Staking claim to a perfectly-sized resting place. Being hot to the touch. Keeping legs unshaved. Sleeping guiltlessly without any worry for what should have gotten done today. She is on to something.
Last month my husband and I celebrated our ninth wedding anniversary. When I sat down an hour before our dinner date to write out a card for him, I had wished that I would have written the note a couple days earlier when I was in more of an appreciative, lovey dovey mood rather than the funk that I was in at that moment. This predicament inspired me to reflect on love, marriage, funks, and how the three interact.
I’m pretty sure when I stood in that white dress nine years ago, hand in hand with my husband-to-be and promising to take him for better or for worse, that I naively thought the ‘better’ and the ‘worse’ had to do with external factors. Like there was some conglomeration of worsts through which I had to be sure I could promise to love Brian before I committed to marriage – I will still love and cherish you if you lose your job, if our house burns down, if your leg is amputated by a chain saw during a freak Christmas tree cutting accident… I don’t know if I really considered the internal or personal aspects of ‘better or worse’.
Of course I figured marriage would bring moments of frustration and bickering over petty things like chores or directions or flatulence. I suspected that there would be conflict when we couldn’t agree or were just out of sync for whatever reason. Beyond these seemingly trivial issues, at the age of 22 I couldn’t have predicted all of the physical, emotional, and spiritual highs and lows that I would experience as an adult, wife, graduate student, female, human. When we made this vow though, we promised to love each other even when the other person is at their worst. When I am aggressively impatient, my spouse vowed to love me. When I am depressed and lethargic, my spouse vowed to love me. When my focus is off track, Brian vowed to love me. When I have shamefully messed up, which I have, he promised to love me, which he has.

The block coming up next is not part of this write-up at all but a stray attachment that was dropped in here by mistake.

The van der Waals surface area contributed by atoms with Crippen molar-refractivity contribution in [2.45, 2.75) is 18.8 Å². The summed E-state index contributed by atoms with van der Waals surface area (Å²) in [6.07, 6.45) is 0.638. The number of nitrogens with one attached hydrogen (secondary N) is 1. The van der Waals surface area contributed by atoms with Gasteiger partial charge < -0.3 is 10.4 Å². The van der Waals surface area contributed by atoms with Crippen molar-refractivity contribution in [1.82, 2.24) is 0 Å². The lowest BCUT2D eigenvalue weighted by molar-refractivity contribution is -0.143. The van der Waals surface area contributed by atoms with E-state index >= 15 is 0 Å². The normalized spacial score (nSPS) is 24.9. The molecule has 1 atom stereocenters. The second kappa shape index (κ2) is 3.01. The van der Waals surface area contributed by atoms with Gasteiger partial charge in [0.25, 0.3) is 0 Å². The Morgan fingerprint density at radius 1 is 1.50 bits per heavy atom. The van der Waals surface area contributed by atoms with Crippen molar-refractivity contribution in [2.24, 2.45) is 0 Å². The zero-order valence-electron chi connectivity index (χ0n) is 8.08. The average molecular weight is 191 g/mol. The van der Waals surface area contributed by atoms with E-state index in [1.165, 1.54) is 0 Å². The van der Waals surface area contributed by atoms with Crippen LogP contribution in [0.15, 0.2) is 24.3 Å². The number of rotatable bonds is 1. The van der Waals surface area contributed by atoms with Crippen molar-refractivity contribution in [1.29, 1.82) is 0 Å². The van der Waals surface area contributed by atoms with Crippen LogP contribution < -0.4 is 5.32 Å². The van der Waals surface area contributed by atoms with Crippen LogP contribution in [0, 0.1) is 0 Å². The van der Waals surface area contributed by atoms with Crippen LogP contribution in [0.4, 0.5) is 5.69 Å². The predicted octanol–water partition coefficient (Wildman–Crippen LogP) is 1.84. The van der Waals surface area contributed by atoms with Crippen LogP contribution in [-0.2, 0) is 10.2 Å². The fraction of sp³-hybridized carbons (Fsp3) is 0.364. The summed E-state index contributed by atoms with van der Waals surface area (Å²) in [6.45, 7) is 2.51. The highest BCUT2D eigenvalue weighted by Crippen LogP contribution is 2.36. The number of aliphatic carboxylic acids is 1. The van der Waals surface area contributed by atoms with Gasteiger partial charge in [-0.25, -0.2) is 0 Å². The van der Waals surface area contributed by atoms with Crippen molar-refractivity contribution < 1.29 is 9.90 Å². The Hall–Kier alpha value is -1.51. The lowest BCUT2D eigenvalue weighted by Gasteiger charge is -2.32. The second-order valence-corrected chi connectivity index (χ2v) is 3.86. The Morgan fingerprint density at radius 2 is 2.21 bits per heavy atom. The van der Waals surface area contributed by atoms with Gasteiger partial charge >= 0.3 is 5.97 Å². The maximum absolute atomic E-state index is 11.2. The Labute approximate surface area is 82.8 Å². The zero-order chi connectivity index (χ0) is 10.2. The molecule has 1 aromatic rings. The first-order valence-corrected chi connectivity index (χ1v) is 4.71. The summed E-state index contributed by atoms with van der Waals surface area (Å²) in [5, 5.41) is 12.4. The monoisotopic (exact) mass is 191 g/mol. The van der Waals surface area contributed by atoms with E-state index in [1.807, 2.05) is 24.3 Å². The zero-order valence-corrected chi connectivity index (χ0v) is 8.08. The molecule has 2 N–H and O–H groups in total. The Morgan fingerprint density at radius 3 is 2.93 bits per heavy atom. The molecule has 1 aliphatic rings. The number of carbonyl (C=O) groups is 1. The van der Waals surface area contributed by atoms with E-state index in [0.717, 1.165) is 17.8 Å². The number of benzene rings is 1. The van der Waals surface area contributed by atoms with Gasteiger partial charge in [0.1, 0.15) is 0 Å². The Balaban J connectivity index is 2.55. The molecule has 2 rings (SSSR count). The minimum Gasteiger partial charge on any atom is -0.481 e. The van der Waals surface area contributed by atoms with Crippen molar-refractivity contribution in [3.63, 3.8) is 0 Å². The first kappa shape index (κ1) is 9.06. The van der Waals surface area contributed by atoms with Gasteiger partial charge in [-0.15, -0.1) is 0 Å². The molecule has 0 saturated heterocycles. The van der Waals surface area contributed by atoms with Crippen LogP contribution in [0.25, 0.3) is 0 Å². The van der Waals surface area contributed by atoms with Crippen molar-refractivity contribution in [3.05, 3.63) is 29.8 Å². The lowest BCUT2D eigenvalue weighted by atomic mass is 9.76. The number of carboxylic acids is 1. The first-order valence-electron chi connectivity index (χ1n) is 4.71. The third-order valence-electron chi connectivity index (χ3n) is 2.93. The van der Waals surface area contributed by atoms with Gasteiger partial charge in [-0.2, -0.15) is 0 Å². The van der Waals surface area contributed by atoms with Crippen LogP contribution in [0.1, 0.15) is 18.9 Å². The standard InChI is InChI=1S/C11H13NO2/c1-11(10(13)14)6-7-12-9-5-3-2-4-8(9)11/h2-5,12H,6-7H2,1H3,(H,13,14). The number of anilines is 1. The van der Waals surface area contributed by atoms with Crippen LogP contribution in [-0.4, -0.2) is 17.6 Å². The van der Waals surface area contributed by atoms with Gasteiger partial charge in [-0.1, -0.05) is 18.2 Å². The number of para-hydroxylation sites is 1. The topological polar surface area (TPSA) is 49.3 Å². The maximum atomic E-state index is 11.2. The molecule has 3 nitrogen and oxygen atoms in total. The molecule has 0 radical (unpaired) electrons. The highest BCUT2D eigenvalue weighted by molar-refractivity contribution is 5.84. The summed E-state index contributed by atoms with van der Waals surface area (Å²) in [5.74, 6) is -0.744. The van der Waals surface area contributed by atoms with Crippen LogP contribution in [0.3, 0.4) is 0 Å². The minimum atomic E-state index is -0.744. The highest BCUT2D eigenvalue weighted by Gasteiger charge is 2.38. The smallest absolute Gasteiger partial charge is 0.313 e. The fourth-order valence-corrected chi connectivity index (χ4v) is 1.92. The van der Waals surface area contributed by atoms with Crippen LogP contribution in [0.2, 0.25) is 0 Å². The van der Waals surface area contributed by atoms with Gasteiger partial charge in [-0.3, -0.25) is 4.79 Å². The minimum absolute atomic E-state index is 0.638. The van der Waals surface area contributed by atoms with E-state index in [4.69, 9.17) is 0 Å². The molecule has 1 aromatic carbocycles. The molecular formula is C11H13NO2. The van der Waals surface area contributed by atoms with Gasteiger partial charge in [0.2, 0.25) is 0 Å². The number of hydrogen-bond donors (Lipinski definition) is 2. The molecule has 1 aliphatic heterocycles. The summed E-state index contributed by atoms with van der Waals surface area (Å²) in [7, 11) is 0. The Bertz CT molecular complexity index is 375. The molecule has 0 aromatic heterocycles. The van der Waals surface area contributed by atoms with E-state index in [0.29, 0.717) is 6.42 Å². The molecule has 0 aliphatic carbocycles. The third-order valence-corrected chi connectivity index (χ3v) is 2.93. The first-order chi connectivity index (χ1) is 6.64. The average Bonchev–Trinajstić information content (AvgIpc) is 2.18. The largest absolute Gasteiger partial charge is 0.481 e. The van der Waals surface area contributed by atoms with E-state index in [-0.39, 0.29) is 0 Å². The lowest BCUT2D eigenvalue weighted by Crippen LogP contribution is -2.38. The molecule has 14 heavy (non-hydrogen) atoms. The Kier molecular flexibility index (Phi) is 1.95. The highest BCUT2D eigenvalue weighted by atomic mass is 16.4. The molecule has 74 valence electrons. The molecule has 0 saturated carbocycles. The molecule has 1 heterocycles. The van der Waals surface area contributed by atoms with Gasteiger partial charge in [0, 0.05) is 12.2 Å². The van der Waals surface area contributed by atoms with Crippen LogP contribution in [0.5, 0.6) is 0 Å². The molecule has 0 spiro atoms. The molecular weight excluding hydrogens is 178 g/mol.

Brian is so good at it. Other women may be able to say the same thing about their husbands, but for me, I have never seen such a wonderful earthly example of unconditional love. When I feel like I am at my ultimate worst, he makes good on his promise to love, honor, and cherish me.
This past weekend we attended a wedding at our church and the pastor said to the couple, “God brought you together to do what you could never do alone.” It is so true for so many reasons that I am a stronger, better person married to this amazing man. Both individually and as a couple we have been able to accomplish things that we couldn’t have accomplished alone. I know that this is founded in the freedom of the vow to be committed for better or worse – this vow that Brian and I have made to each other…and that God has made to us.
Last year my mom and I worked on a photobook project and, as a result, had spent hours and hours looking through boxes of childhood memories – pictures, report cards, class projects – that were anything from hilarious to sentimental to cute to outright pathetic. We had a good laugh at my brothers’ and my school pictures from the Awkward Years and our silly handmade Valentine’s Day cards. Amidst the scholastic archives we found a wish list that I had contrived in second or third grade. Number three on the list read “I wish I will be able to gradeuate from high school on the first try.” Mom laughed until she cried reading that list, but I knew she wasn’t laughing at me. I knew those tears really meant “I couldn’t be more proud of the beautiful woman that my daughter has become.” Although she might have been thinking, “Thank you, God, that Michelle finally learned to spell ‘graduate’ before she left high school.”
We also stumbled upon my mid-year progress report from kindergarten. Kindergarten and seventh grade have been my strongest academic years to date, so I was looking forward to reading the report. After only half of a school year in her classroom, my kindergarten teacher described me as though she had known me for years…
Michelle has done very well this first half of the school year. She is in the high average reading group, and is one of the better readers in that group. She is using her phonics well enough so that she is able to unlock many words on her own, and those she can’t she remembers once she is told. She handles her seatwork very well. She does her work carefully and neatly, and if she doesn’t understand, she asks for help. Michelle is a child who is really ready for first grade, it is coming to her easily and she is enjoying it.
She is doing equally well in Math. She is remembering her math facts and is not often dependent on a numberline for help. She understands the concepts back of math and does very well at problem solving when something is presented that has to be worked out in a little different way.